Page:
* Automattic employees may comment but may not vote. * I have not used PollDaddy because it is owned by Automattic. * I regret the loss of Reply levels, but need to keep this simple. * Comments can be a testament to the extent (or not) of nuisance or whatever you may wish to add.
Forum Topic Moved
The forum topic “Classic Stats – How to Set” has been closed. We continue here:- Upgraded Stats ~ for those who are not happy about it.
WordPress Navigation Links – Improved
Using the Old Facilities and Avoiding the New
Revised 11th April 2015.
A roundup of other methods, which includes using a redirect script in your Browser is here.
Using Bookmarks is quite simple once you get the hang of it. By creating and using a few Bookmarks/Favourites you can move from anywhere to anywhere without delay.
All that you really need is to open your Dashboard (WP-Admin) and keep it open in a tab so that you can return to it.
- Log-in to your WP Dashboard:-
Type or paste the following in your browser’s address bar, placing your blog name where indicated. Then you can Log-in to your dashboard.
You only need to do this once and then Bookmark/Favourite it for future use.
- Using the Dashboard and keeping it open
Right click on a button/link/menu item and choose “Open in new Tab”. Thus:-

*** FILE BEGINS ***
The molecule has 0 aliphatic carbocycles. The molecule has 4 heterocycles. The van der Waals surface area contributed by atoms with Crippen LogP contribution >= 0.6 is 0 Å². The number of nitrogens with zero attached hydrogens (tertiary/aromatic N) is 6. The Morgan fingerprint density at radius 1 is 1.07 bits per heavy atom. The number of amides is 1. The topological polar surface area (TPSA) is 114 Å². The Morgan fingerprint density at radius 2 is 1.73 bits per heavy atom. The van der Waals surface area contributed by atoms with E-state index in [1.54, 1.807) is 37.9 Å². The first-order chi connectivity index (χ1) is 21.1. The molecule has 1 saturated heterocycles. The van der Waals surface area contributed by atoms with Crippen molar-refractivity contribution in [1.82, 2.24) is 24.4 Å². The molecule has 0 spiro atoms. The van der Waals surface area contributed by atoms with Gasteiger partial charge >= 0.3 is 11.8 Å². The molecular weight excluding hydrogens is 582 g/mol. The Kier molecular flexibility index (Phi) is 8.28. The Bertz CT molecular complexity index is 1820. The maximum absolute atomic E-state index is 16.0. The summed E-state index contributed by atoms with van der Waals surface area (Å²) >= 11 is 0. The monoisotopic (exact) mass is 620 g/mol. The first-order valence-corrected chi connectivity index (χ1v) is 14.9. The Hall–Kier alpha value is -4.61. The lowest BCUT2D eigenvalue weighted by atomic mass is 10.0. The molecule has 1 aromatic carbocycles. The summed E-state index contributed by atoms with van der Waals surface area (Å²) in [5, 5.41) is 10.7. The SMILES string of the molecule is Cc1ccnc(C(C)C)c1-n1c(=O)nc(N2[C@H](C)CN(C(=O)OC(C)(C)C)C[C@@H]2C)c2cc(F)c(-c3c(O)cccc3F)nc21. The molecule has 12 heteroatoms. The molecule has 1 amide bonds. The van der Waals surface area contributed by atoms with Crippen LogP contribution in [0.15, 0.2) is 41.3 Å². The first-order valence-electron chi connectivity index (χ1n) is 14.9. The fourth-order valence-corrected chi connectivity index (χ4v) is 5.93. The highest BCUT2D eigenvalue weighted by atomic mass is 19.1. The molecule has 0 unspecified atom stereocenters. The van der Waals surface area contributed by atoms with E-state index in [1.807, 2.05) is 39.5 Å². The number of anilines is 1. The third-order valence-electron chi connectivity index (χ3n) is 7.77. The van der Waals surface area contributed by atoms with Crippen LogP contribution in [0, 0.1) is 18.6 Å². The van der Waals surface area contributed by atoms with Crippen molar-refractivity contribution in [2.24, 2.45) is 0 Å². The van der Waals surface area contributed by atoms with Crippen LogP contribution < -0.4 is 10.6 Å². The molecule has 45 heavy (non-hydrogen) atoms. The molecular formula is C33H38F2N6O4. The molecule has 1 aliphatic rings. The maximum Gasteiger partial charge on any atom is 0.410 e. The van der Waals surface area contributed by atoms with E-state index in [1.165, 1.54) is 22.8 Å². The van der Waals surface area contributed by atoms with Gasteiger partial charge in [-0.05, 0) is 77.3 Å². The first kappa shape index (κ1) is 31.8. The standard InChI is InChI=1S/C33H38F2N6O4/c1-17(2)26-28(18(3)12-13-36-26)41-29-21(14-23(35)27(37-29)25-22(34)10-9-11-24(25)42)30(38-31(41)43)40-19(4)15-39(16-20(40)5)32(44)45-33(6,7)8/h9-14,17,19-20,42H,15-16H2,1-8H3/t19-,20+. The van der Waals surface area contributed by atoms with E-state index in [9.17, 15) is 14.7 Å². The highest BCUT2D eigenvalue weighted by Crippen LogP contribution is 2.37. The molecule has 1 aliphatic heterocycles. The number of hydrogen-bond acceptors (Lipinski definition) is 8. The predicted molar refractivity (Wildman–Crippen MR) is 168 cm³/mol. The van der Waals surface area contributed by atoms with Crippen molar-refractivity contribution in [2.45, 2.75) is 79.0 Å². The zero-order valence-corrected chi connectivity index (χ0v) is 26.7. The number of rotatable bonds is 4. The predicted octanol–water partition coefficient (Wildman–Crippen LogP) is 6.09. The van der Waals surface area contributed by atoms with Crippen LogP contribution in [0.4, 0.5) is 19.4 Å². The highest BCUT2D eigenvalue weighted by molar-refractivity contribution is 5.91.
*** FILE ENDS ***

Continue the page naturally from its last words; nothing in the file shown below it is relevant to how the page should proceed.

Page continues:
For the usual “classic” facilities such as the Editor, use the left hand sidebar and Right click your choice for “Open in a New Tab”. You might then Bookmark/Favourite anything for future use (i.e. Dashboard, All-Posts, Classic Editor, etc). It is better to use the left sidebar for all functions except switching blogs. You can reduce the left sidebar to icons by using the small arrow at the bottom.
For the original Stats page, Right click on “View All” (beneath the graph) and select “Open in a New Tab”. For the older “Stats” page, Right click “Site Stats” from the menu of the small dial at the top left. Whatever our preference, you might Bookmark/Favorite for future use. If it is slow to load, refreshing/reloading often works.
Avoid the top left “My-Sites” because, on this page, it will go to the new UI.
To restore the your Dashboard or navigate/switch to your other blogs. .
Use your WP-Admin (Dashboard) Bookmark.
Or, from the original Stats page, choose a Blog from the top right drop down menu and click on the small blue house (home) icon.
Or, if the black left sidebar is available hover your mouse pointer over the small dial at the top left and select “Dashboard”
Or, use the top left “My-Sites – Switch Site” which has more options
But, beware the “Stats” links on that menu will take you to the new UI (User Interface) and the “Blog Post – Add” link will take you to the New Editor.